Servo myservo;
int servoPos = 0;
int servoPin = A3;  //declare variable for servo
int pos = 0;        //variable to keep track of the servo's position
int lastPos = 0;        //variable to keep track of the servo's position
bool flag = 1;      //variable to keep track of the button presses
bool motorOn = false;
int difference = 0;

// set up fsr
int forcePin = A5;
int forceVal = 0;

// set up LED
int blueLEDPin = D4;
int yellowLEDPin = D2;
int myLEDPin = D0;
bool blueLEDOn = false;
bool yellowLEDOn = false;
bool myLEDOn = false;

// set up button
int button = D8;
bool lastState = false;
bool currentState = false;

void setup()
    // set up pinMode
  pinMode(blueLEDPin, OUTPUT);
  pinMode(yellowLEDPin, OUTPUT);
  pinMode(myLEDPin, OUTPUT);
  pinMode(button, INPUT_PULLUP);
  // subscribe
  Particle.subscribe(  "diot/2019/final/tea/blue" , handleBlueEvent );
  Particle.subscribe(  "diot/2019/final/tea/yellow" , handleYellowEvent );
  // setup servo
  myservo.attach(servoPin);  //Initialize the servo attached to pin D0
  myservo.write(180);        //set servo to furthest position
  delay(500);                //delay to give the servo time to move to its position


void loop()
  forceVal = scale.get_units();
    currentState = (digitalRead(button) == LOW);
    pos = map(forceVal, 110000, 900000, 0, 180);
    pos = 180 - pos;
    pos = (pos > 180) ? 180 : pos;
    pos = (pos < 0) ? 0 : pos;
    Serial.println(forceVal, 1);
    Serial.println(pos, 1);
    // publish my event
    // you'll want some more complex stuff here
    if (currentState) {
        myLEDOn = true;
        motorOn = true;
    } else {
        myLEDOn = false;
        motorOn = false;
    if (currentState != lastState) {
    // blue LED
    if (blueLEDOn) { 
        digitalWrite(blueLEDPin, HIGH); 
    } else {
        digitalWrite(blueLEDPin, LOW); 
    // yellow LED
    if (yellowLEDOn) { 
        digitalWrite(yellowLEDPin, HIGH); 
    } else {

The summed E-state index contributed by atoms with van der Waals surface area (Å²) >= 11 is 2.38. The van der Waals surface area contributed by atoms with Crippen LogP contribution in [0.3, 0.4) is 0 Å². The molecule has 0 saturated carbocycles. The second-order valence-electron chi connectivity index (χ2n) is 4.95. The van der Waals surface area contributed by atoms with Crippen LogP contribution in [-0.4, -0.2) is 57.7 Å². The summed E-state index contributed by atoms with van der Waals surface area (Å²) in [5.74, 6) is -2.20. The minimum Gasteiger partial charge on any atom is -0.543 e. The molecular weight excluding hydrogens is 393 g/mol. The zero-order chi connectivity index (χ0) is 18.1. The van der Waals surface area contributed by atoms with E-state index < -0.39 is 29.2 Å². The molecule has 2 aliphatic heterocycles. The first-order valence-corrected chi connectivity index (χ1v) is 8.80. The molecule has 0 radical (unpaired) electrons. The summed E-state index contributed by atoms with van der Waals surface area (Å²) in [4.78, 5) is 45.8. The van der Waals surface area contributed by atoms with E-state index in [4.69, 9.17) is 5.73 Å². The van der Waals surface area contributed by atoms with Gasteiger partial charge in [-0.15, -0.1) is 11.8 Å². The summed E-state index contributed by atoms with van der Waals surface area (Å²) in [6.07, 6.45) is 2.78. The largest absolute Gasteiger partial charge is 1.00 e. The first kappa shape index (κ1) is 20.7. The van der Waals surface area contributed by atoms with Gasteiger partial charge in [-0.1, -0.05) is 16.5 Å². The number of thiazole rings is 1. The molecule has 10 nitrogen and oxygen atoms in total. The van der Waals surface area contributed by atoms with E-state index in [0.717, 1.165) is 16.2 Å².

digitalWrite(yellowLEDPin, LOW); 
    // red LED
    if (myLEDOn) { 
        digitalWrite(myLEDPin, HIGH); 
    } else {
        digitalWrite(myLEDPin, LOW); 
    difference = lastPos - pos;
    if ((difference > 5) || (difference < -5)) {
        if ((difference < 170) && (difference > -170)) {

      delay(500);           //debounce and give servo time to move
      //Serial.println(pos);  //prints to the serial port to keep track of the position
       lastPos = pos;
        } else {
    } else {
             Serial.println("no change");

    lastState = currentState;
    // delay for a bit

void publishMyEvent()
      String eventName = "diot/2019/final/tea/red" + System.deviceID();
      Particle.publish( eventName, "data goes here" );


void handleBlueEvent(const char *event, const char *data)

    blueLEDOn = !blueLEDOn;

void handleYellowEvent(const char *event, const char *data)

    yellowLEDOn = !yellowLEDOn;
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Next Steps

Since our ultimate goal is to implement the project within all the communities, including companies, campuses, etc., we will learn from the small scale prototype within the CMU community.

During the current stage of prototyping, demonstrating, and feedbacks, we concluded the followings as our next steps:

1. Technically, the inputs we got from the load cell are quite noisy. During the demonstrating process, we had trouble to keep the output of the load cell, the food meter, stable, leading to several confusions. 

2. When we are expanding the scale of food re-distribution into the whole community, we need to take into consideration of the food safety problem. To ensure the hygiene and safety of re-distributed food, we might need to corporate with the cleansing staff of the community to guarantee the freshness of food and install monitor cameras along with the system to avoid food toxins. 

3. Improve the fidelity of our project to make it more engaging and eye-catching. 

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49713 Designing for the Internet of Things

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An IoT project that helps re-distribute community food to reduce food waste.


December 7th, 2019